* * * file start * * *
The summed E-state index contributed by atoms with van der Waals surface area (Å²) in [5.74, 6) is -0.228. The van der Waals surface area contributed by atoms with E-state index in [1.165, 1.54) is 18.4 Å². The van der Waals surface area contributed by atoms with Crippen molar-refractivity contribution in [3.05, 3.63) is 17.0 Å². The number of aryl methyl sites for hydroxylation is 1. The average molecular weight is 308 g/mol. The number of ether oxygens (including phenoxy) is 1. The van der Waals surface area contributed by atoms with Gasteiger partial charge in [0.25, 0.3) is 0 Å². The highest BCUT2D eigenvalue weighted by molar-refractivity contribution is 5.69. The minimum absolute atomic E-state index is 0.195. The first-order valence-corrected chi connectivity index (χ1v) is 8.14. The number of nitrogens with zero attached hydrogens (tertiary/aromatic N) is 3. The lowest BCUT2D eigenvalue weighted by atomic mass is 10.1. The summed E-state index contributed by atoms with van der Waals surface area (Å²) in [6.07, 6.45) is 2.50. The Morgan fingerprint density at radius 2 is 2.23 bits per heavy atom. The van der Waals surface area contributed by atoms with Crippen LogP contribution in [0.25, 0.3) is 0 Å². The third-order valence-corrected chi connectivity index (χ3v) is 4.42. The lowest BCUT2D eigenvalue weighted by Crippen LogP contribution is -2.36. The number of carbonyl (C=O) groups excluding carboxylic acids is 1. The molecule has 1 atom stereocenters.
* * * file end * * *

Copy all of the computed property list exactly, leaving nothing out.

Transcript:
The summed E-state index contributed by atoms with van der Waals surface area (Å²) in [5.74, 6) is -0.228. The van der Waals surface area contributed by atoms with E-state index in [1.165, 1.54) is 18.4 Å². The van der Waals surface area contributed by atoms with Crippen molar-refractivity contribution in [3.05, 3.63) is 17.0 Å². The number of aryl methyl sites for hydroxylation is 1. The average molecular weight is 308 g/mol. The number of ether oxygens (including phenoxy) is 1. The van der Waals surface area contributed by atoms with Gasteiger partial charge in [0.25, 0.3) is 0 Å². The highest BCUT2D eigenvalue weighted by molar-refractivity contribution is 5.69. The minimum absolute atomic E-state index is 0.195. The first-order valence-corrected chi connectivity index (χ1v) is 8.14. The number of nitrogens with zero attached hydrogens (tertiary/aromatic N) is 3. The lowest BCUT2D eigenvalue weighted by atomic mass is 10.1. The summed E-state index contributed by atoms with van der Waals surface area (Å²) in [6.07, 6.45) is 2.50. The Morgan fingerprint density at radius 2 is 2.23 bits per heavy atom. The van der Waals surface area contributed by atoms with Crippen LogP contribution in [0.25, 0.3) is 0 Å². The third-order valence-corrected chi connectivity index (χ3v) is 4.42. The lowest BCUT2D eigenvalue weighted by Crippen LogP contribution is -2.36. The number of carbonyl (C=O) groups excluding carboxylic acids is 1. The molecule has 1 atom stereocenters.